The authorities carried out arbitrary arrests to limit freedom of expression and security forces continued to use unnecessary and excessive force to disperse protests. At least one protester was shot dead. Efforts toward securing truth, justice and reparation for crimes under international law and other human rights violations committed during the 1996-2006 conflict remained grossly inadequate. The authorities failed to carry out credible and independent investigations into deaths in custody.
Freedom of expression and assembly
The authorities continued to intimidate, arrest and prosecute individuals exercising their rights to freedom of expression, association and peaceful assembly.
In August, police in the capital, Kathmandu, arrested comedian Apoorwa Kshitiz Singh after complaints were filed against a video he posted online. He was indicted under the Penal Code on four different charges, potentially leading to a prison sentence of up to five years. In October, the Kathmandu District Court released him on bail.
In October, the Election Commission threatened to seek prosecution of the operators of a social media group “No Not Again”, demanding that they shut down the group and delete posts criticizing politicians. In November, the Supreme Court ordered the Commission to refrain from taking any action against the campaigners and respect their right to freedom of expression. Also in November, the Commission demanded that an online portal – Setopati.com – remove a news story about an electoral candidate. The Commission later retracted the demand after widespread criticism.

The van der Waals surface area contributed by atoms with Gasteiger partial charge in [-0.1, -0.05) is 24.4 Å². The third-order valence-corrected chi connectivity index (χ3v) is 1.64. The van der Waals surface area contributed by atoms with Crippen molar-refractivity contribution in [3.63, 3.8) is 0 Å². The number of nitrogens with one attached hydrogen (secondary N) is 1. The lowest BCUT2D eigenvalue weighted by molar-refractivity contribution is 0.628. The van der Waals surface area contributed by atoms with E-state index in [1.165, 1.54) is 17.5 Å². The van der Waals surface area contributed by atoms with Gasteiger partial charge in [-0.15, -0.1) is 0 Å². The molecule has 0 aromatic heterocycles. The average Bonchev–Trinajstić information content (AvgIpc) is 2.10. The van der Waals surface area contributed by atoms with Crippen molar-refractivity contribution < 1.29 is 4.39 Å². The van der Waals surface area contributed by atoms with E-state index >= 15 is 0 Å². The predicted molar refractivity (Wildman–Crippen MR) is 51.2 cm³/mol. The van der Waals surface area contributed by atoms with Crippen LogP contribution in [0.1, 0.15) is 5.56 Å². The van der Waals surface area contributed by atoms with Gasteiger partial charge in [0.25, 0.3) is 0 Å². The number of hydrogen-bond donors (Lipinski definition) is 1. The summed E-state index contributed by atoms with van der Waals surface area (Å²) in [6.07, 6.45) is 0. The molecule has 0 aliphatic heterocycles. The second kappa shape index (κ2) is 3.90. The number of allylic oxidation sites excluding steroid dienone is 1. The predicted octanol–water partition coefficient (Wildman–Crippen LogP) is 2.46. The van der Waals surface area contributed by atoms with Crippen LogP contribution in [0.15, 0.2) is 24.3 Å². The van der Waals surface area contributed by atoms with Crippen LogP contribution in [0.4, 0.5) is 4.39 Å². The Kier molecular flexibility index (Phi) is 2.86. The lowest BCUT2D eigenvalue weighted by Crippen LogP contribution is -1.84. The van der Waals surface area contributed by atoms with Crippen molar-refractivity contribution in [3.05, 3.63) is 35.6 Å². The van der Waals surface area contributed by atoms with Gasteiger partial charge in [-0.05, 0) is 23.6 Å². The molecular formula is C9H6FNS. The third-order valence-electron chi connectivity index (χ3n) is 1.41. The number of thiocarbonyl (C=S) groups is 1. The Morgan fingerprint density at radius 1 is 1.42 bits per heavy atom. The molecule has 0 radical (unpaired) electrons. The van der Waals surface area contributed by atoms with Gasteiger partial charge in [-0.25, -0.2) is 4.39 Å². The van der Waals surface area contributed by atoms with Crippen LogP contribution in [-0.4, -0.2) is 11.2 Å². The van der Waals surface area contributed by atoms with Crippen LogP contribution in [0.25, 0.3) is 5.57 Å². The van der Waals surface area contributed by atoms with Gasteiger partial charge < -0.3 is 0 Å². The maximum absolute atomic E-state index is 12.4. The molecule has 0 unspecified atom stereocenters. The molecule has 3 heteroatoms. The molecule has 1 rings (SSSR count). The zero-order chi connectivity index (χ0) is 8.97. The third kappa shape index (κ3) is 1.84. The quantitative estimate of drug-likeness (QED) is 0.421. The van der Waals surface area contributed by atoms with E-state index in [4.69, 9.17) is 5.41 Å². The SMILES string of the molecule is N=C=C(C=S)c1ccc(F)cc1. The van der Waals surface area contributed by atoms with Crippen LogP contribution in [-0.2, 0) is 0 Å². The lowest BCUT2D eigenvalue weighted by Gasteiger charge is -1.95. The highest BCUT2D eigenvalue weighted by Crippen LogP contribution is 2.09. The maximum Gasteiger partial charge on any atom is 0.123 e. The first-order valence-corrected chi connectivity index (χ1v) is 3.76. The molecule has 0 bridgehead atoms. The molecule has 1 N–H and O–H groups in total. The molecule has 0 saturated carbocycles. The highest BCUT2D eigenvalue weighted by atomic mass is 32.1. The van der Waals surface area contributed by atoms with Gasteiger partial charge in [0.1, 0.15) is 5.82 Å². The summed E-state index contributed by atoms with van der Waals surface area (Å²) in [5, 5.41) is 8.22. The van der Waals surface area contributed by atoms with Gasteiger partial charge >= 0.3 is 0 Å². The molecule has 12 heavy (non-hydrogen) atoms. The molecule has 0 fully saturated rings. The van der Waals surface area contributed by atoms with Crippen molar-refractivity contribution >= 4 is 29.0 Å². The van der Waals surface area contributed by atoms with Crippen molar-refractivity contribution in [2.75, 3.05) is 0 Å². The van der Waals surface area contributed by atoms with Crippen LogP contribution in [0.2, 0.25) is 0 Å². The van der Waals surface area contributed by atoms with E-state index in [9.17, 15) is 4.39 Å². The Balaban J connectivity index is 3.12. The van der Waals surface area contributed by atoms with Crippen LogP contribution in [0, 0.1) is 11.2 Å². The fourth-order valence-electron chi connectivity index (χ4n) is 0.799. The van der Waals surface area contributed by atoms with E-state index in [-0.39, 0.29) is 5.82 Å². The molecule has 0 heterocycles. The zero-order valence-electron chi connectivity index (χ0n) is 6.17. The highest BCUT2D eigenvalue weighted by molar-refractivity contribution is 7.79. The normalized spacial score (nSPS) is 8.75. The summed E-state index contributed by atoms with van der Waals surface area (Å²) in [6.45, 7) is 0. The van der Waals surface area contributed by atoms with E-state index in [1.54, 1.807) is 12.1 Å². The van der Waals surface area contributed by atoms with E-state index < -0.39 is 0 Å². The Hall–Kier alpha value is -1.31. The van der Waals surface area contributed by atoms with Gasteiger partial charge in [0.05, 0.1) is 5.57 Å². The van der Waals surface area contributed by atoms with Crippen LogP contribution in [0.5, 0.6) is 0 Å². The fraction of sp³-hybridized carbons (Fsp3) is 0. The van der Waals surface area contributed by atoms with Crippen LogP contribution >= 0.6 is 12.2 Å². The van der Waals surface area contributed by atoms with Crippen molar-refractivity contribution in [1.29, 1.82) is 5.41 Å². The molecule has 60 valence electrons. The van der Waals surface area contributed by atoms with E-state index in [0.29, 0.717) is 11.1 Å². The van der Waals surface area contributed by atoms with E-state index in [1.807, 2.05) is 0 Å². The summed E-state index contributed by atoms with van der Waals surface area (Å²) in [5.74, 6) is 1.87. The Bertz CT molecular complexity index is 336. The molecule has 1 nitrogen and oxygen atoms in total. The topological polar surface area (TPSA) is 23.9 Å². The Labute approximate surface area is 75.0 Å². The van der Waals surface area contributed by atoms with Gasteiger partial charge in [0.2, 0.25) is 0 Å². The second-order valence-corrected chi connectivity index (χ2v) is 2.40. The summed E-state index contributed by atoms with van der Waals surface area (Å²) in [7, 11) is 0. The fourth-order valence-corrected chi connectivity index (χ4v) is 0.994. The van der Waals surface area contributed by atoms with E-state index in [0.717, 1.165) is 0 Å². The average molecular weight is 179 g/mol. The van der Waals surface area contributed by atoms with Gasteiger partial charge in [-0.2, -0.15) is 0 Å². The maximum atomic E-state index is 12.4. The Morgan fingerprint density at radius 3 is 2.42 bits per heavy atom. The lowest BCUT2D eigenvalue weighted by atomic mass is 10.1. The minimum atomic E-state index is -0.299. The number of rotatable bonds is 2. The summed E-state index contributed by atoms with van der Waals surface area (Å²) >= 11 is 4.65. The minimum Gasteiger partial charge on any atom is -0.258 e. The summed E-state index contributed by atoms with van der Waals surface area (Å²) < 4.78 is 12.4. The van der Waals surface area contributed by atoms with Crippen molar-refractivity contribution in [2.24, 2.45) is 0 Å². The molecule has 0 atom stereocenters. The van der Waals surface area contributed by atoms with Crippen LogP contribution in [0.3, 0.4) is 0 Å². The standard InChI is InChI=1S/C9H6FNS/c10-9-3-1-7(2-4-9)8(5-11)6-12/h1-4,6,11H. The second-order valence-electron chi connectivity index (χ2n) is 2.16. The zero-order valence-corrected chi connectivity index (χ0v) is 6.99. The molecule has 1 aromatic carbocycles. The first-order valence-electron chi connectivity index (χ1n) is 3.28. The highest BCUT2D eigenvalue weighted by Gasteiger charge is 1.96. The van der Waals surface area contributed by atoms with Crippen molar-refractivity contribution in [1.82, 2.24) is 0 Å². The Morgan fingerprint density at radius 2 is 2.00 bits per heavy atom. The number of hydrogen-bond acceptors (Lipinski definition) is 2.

The authorities clamped down on victims of loan sharks, mostly farmers from low economic backgrounds who gathered and protested in Kathmandu, and called for justice for financial crimes suffered. In September, the police baton-charged peaceful protesters, injuring at least five, and detained more than 20.
Right to truth, justice and reparation